"Place your bird table where it is quiet and the birds will not be disturbed, so if possible put it in your back garden rather than the front. Don't place it by a path or other area where there is a lot of human traffic. However, remember that part of the fun of feeding birds is that you can watch them so don't place it too far from the house.
"Make sure the birds have a good all round view from your bird table so they are safe from predators such as cats and squirrels when they feed. Avoid placing it near fences, trees and dense bushes.
"Your bird table should be positioned in sheltered spot so that it does not get too much direct sunlight or cold wind.
"A small bush or tree about 2 metres from the bird table gives the birds somewhere safe to perch so they can see if it is safe to feed. They can also use it for queueing up for a place on the table and retreat to it quickly if they are disturbed.
"A raised bird table is easier to view so either get one that is already mounted on a post or one that you can hang from a branch. Some birds such as blackbirds, thrushes and chaffinches prefer to feed from the ground so think about getting more than one feeding station."
And you thought all you need is some sunflower seeds, huh?
I'm surprised at the improvements the competition have made to their bird tables. They've made great advancements in non-traditional areas of competition. I thought they'd continue sleeping.
I've always tended to avoid competition. Mostly because when I compete, I lose. The wisdom of avoiding head-on competition became even more apparent to me when I was in university, because unlike in the real world, university is packed with super smart people. Good news is, once you get out of university, the people in the real world look so dumb.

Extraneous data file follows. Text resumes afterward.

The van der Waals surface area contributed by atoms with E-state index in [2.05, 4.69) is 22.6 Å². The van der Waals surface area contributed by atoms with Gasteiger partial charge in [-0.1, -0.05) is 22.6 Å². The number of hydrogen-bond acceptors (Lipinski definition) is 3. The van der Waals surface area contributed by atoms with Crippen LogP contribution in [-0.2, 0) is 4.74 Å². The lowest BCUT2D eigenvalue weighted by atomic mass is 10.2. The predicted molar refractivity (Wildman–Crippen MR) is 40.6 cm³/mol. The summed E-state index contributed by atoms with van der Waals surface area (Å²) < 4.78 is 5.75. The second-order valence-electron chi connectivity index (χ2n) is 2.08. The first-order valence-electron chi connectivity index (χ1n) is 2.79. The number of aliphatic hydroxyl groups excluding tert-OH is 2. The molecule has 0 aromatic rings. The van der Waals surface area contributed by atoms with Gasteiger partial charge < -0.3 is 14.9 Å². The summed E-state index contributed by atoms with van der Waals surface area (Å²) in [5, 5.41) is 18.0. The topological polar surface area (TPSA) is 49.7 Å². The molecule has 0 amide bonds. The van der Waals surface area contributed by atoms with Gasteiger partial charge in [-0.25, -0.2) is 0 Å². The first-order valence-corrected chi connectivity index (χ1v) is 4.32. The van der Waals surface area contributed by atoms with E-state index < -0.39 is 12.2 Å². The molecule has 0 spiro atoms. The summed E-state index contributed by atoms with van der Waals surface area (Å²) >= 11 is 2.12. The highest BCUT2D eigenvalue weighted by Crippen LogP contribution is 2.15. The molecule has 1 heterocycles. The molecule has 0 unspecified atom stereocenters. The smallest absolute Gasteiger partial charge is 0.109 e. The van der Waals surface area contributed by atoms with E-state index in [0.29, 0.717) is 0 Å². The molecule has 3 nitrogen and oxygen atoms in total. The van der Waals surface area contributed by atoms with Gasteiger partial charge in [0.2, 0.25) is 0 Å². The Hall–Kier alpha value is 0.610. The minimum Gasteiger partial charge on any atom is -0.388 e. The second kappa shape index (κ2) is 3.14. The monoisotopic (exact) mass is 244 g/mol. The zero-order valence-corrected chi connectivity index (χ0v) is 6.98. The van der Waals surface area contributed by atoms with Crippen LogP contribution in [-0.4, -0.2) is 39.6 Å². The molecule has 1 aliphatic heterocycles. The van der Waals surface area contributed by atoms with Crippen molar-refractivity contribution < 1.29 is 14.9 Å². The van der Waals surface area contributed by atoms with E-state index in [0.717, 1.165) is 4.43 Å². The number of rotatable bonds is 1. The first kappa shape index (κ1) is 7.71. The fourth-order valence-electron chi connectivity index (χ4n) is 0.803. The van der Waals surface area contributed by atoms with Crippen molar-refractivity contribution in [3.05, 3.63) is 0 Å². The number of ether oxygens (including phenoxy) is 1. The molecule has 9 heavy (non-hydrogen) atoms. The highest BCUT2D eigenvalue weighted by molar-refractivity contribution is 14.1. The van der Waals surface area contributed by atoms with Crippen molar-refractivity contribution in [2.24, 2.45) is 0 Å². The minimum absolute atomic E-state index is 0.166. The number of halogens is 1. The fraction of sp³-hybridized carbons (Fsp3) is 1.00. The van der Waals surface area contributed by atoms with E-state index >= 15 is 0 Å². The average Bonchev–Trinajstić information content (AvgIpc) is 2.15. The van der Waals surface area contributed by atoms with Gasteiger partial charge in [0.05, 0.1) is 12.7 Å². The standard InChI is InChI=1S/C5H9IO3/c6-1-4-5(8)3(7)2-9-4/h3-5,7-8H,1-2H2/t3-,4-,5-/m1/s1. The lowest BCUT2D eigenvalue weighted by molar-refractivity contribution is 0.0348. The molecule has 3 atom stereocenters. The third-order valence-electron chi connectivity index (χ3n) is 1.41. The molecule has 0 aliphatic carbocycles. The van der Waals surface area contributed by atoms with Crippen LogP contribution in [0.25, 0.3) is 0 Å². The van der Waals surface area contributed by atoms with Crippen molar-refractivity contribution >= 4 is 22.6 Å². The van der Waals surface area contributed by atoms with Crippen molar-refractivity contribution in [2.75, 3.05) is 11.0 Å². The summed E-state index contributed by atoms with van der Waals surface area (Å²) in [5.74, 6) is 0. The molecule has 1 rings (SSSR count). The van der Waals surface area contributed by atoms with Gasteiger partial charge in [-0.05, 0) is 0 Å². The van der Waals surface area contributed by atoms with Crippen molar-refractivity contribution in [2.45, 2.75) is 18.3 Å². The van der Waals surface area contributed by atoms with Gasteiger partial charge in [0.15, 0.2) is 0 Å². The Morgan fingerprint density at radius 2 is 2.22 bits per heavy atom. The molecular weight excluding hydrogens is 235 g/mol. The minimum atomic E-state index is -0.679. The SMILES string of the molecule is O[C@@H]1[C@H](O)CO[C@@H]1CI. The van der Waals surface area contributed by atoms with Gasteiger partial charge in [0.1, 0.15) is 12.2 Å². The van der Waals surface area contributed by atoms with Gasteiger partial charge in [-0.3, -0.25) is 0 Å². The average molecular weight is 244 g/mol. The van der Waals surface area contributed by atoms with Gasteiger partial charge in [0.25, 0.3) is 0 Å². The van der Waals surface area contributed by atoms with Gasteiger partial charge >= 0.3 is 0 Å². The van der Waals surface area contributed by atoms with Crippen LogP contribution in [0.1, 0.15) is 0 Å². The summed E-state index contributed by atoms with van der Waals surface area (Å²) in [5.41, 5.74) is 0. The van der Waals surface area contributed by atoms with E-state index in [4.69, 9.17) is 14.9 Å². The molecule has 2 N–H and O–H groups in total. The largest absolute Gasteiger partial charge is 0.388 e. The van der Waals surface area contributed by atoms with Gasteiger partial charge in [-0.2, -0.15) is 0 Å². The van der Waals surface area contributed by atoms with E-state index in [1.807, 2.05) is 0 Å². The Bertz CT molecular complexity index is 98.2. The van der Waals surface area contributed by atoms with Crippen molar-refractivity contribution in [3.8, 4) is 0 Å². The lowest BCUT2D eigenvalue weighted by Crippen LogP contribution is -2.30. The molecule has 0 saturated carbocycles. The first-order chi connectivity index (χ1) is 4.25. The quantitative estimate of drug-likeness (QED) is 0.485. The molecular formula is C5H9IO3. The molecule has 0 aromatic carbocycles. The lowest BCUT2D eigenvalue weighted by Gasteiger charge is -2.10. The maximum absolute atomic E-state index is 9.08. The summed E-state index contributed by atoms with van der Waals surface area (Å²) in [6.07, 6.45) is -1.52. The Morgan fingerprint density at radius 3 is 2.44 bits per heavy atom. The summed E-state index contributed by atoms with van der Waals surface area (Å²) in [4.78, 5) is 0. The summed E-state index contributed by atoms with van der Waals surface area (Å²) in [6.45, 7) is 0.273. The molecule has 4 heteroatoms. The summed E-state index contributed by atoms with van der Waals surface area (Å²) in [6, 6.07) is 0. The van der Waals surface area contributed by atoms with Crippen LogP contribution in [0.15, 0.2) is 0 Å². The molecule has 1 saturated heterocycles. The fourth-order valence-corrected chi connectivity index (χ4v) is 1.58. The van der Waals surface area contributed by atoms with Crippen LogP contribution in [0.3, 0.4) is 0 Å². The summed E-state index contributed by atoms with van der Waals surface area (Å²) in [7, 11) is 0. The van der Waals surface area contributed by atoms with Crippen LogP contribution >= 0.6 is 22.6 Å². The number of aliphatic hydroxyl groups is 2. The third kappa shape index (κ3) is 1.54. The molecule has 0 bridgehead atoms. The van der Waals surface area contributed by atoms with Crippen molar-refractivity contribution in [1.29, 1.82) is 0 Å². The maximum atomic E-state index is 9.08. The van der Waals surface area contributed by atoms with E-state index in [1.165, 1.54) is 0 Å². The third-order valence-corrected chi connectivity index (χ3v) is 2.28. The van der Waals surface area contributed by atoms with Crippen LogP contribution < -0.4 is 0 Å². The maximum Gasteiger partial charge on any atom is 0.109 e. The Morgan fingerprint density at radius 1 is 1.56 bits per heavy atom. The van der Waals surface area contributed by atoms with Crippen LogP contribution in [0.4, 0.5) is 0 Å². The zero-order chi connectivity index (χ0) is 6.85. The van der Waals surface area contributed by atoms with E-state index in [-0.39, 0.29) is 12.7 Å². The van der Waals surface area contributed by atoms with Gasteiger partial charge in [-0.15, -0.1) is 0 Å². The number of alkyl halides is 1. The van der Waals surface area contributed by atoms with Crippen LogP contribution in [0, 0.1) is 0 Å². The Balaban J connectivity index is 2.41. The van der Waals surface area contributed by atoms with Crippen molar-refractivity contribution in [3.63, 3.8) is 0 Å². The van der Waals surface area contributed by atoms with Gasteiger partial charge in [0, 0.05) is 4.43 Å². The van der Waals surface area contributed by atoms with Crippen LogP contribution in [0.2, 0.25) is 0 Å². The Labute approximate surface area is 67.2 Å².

But to get back to my point: I minted a competitive strategy for myself during my hyper competitive university days (when there were constant competitions against very smart people). It boiled down to a single mantra: Outsmarting smarter people. The problem with smart people is that they are like very muscular wrestlers. They always seek head-on competition within the rules set by the organisers. They want the gold medal. They want the sort of success that everybody sees as success.
In reality, the possibilities afforded by life are limited only by your imagination. It is not necessary to compete with others, especially not in an arena fenced by ropes with a referee and watched over by organisers. You can do something where nobody thinks to compete in, and do very well. No competitors. No arena. No fence. No referees. No organisers. You do your own thing. The field of endeavour is wholly unorganised. And the gold medal? What do you do with one?
Anyway. Now that there are smart competitive people putting their bird tables close to mine, I was wondering today how the future should be like. Where do I do things, so as not to be too close to them (metaphorically speaking).
Posted 08 January 2018 - 10:30 PM
It struck me then as the dumbest thing I heard in a long time. Amongst us are some people who are not passive, compliant receivers of opportunities you give them. They create opportunities for themselves and others. They cannot help themselves. It's what they habitually do. They are opportunity creators.
That was one dumb boss.